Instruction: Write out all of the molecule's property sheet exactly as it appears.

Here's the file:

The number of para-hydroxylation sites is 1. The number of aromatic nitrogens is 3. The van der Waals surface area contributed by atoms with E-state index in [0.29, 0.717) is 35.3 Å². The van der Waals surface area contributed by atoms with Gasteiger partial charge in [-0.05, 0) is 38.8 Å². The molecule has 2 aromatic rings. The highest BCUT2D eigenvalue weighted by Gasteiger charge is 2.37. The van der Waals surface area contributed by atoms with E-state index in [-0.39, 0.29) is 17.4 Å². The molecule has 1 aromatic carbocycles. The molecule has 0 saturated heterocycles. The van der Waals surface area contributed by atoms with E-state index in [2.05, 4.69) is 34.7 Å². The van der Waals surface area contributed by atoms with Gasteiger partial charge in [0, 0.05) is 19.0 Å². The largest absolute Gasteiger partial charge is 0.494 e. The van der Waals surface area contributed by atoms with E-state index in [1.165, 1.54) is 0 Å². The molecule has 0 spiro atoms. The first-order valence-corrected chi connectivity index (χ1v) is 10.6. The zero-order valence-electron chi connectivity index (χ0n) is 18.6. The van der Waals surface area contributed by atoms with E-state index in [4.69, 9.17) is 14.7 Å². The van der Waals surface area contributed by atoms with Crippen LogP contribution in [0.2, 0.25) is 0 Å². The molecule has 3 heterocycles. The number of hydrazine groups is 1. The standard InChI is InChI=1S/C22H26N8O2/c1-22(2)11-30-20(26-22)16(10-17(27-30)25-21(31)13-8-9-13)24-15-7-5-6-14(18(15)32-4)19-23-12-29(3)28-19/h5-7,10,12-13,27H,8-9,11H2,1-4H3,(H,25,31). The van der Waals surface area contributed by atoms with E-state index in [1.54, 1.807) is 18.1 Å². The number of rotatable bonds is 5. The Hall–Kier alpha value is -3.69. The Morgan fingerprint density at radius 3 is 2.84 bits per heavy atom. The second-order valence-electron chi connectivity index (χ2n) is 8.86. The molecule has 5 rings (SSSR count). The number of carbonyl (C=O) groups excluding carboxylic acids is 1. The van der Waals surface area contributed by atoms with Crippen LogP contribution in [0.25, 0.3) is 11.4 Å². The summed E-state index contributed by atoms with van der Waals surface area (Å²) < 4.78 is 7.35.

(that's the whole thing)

The number of para-hydroxylation sites is 1. The number of aromatic nitrogens is 3. The van der Waals surface area contributed by atoms with E-state index in [0.29, 0.717) is 35.3 Å². The van der Waals surface area contributed by atoms with Gasteiger partial charge in [-0.05, 0) is 38.8 Å². The molecule has 2 aromatic rings. The highest BCUT2D eigenvalue weighted by Gasteiger charge is 2.37. The van der Waals surface area contributed by atoms with E-state index in [-0.39, 0.29) is 17.4 Å². The molecule has 1 aromatic carbocycles. The molecule has 0 saturated heterocycles. The van der Waals surface area contributed by atoms with E-state index in [2.05, 4.69) is 34.7 Å². The van der Waals surface area contributed by atoms with Gasteiger partial charge in [0, 0.05) is 19.0 Å². The largest absolute Gasteiger partial charge is 0.494 e. The van der Waals surface area contributed by atoms with E-state index in [1.165, 1.54) is 0 Å². The molecule has 0 spiro atoms. The first-order valence-corrected chi connectivity index (χ1v) is 10.6. The zero-order valence-electron chi connectivity index (χ0n) is 18.6. The van der Waals surface area contributed by atoms with E-state index in [4.69, 9.17) is 14.7 Å². The van der Waals surface area contributed by atoms with Crippen LogP contribution in [0.2, 0.25) is 0 Å². The molecule has 3 heterocycles. The number of hydrazine groups is 1. The standard InChI is InChI=1S/C22H26N8O2/c1-22(2)11-30-20(26-22)16(10-17(27-30)25-21(31)13-8-9-13)24-15-7-5-6-14(18(15)32-4)19-23-12-29(3)28-19/h5-7,10,12-13,27H,8-9,11H2,1-4H3,(H,25,31). The van der Waals surface area contributed by atoms with E-state index in [1.54, 1.807) is 18.1 Å². The number of rotatable bonds is 5. The Hall–Kier alpha value is -3.69. The Morgan fingerprint density at radius 3 is 2.84 bits per heavy atom. The second-order valence-electron chi connectivity index (χ2n) is 8.86. The molecule has 5 rings (SSSR count). The number of carbonyl (C=O) groups excluding carboxylic acids is 1. The van der Waals surface area contributed by atoms with Crippen LogP contribution in [0.25, 0.3) is 11.4 Å². The summed E-state index contributed by atoms with van der Waals surface area (Å²) < 4.78 is 7.35.